The Art of Grinding: Stone Grinders.
Arti’s grandmother sat at the aatukal and carefully poured in soaked rice, little by little. She then took thekozhavi and began to grind it by moving the hands around over the pit. As the batter rose out of the pit, it was gently pushed back in to be ground again and again into a smooth batter. The process was done with the entire batch of rice. Once the soaked rice was made into a smooth batter, the process was replicated with soaked urid dal. After the urid dal was made into a smooth fluffy paste, the two were combined to make idli batter. This would take long but sitting and watching her grandmother painstakingly but lovingly do this assured her little heart.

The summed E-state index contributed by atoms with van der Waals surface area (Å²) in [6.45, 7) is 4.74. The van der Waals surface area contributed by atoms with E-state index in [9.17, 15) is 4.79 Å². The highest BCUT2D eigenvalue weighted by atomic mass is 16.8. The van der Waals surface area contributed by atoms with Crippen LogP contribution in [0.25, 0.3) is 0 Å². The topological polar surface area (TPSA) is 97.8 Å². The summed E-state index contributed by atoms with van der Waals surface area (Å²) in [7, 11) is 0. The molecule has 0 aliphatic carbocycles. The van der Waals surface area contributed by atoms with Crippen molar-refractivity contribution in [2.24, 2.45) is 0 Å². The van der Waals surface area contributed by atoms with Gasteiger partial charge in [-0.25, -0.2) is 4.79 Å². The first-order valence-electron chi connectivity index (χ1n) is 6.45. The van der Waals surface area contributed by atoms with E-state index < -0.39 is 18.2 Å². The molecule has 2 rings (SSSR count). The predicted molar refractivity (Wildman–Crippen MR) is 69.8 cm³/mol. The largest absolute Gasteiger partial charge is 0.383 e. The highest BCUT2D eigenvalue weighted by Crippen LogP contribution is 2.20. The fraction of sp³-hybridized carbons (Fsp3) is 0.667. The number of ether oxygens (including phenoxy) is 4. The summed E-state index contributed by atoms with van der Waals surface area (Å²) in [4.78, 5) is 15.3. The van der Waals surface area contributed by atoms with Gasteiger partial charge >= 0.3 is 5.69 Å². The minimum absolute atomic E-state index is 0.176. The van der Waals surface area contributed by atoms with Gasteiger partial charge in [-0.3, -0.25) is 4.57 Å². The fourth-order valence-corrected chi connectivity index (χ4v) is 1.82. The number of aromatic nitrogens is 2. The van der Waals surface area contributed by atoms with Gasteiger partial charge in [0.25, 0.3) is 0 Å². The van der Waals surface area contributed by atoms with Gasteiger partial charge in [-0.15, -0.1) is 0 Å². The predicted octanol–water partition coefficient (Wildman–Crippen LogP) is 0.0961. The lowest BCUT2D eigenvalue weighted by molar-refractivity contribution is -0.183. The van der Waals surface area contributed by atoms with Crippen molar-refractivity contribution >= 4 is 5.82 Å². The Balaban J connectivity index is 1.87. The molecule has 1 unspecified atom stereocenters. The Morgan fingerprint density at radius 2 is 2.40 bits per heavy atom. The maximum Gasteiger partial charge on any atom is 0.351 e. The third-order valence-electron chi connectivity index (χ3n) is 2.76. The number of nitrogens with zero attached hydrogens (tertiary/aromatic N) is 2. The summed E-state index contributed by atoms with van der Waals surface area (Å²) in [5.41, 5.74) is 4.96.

Stone grinders went out of vogue when the mixer-grinder entered the market. Both the ammikal and the attukal have ever since been shelved except when looked at as a familiar but distant nostalgic memory. In recent days, these ancient stone grinders have been making a comeback in the market as it has various health benefits, applications and uses.
The food's flavour is defined by Aattukal. It gives a special touch of delicacy that our modern-day grinding equipment cannot match.Grinding spices, vegetables, coconuts, grains, or lentils in a Aattukal is worth the effort since it provides the ground food products a lovely texture and transforms cooking into a great experience.
Stone grinders are crafted by artisans who know and love their craft. Shop on our website to own your very own stone grinder and make amazing traditional recipes at ease.